Brian Blum
September 27, 2017

Bacteria hidden inside cancer cells may hinder the effectiveness of chemotherapy. The surprising finding was published last week in Science magazine based on research led by molecular cell biologist Ravid Straussman of the Weizmann Institute of Science in Rehovot, Israel.

Straussman’s team was testing the effect of normal non-cancerous human skin cells on the sensitivity of cancers to chemotherapy when they serendipitously stumbled upon bacteria that had accidentally contaminated the skin cells.

“We nearly threw it away,” Straussman admitted, referring to the findings. “But then we decided to follow it up instead.”

That follow-up led to the discovery that bacteria containing the gene cytidine deaminase (CDD) could inactivate a chemotherapy drug called gemcitabine. Technically, just the “long” form of the gene causes the problem, the researchers found after examining more than 100 human pancreatic tumors.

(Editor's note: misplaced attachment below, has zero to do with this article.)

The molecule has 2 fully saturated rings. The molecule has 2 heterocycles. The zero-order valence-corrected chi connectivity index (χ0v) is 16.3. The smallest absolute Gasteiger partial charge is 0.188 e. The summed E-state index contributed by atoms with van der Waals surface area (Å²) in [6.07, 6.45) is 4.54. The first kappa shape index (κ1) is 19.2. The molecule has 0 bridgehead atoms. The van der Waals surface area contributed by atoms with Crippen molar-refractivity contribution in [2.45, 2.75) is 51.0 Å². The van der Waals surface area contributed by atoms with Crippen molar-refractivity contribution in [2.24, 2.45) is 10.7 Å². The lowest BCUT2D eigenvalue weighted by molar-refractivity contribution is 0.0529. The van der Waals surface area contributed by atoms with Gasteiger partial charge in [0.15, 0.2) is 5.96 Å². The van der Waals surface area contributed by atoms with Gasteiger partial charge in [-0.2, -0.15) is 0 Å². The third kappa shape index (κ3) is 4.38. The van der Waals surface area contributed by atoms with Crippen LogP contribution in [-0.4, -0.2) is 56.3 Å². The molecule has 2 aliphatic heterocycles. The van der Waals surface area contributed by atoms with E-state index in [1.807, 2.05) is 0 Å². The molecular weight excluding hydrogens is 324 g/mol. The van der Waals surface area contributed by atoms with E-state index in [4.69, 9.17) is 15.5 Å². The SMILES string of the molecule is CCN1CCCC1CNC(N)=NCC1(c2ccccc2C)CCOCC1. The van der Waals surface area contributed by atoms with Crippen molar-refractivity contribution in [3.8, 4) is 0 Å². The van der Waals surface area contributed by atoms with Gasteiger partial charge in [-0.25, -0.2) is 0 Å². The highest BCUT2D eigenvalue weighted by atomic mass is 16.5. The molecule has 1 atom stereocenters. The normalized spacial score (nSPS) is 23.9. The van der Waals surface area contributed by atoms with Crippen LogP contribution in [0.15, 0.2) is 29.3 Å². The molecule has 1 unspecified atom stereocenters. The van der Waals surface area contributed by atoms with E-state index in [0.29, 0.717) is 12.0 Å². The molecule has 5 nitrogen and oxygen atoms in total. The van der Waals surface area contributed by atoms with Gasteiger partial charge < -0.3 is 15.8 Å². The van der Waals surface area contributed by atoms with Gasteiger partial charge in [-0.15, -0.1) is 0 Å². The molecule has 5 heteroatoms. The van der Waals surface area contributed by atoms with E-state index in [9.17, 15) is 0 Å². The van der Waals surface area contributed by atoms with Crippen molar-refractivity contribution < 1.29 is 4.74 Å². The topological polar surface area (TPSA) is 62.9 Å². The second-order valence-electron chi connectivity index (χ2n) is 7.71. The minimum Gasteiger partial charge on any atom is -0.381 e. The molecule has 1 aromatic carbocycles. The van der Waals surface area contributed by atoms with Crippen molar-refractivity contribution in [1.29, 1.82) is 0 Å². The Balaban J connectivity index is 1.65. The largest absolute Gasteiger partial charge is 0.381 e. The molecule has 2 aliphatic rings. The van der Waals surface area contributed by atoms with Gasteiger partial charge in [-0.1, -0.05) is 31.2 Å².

Unlike some of the emerging superbugs that are resistant to antibiotics, the CDD bacteria can be knocked out using antibiotics, after which the chemotherapy works again. The Science paper suggests that chemotherapy treatment combined with antibiotics may be significantly superior to chemotherapy on its own.

Straussman has more questions now. Are there bacteria in other cancer types and, if so, what effects might they have on the cancer and its sensitivity to other anti-cancer drugs?

The research, which was conducted using mouse models of cancer, was led by graduate student Leore Geller and conducted in collaboration with Todd Golub and Michal Barzily-Rokini of the Broad Institute of the Massachusetts Institute of Technology.

The published paper includes input from researchers at Israel’s Open University and Tel Aviv University as well as Harvard and Columbia universities and medical centers in Israel, Houston, Boston and Omaha.


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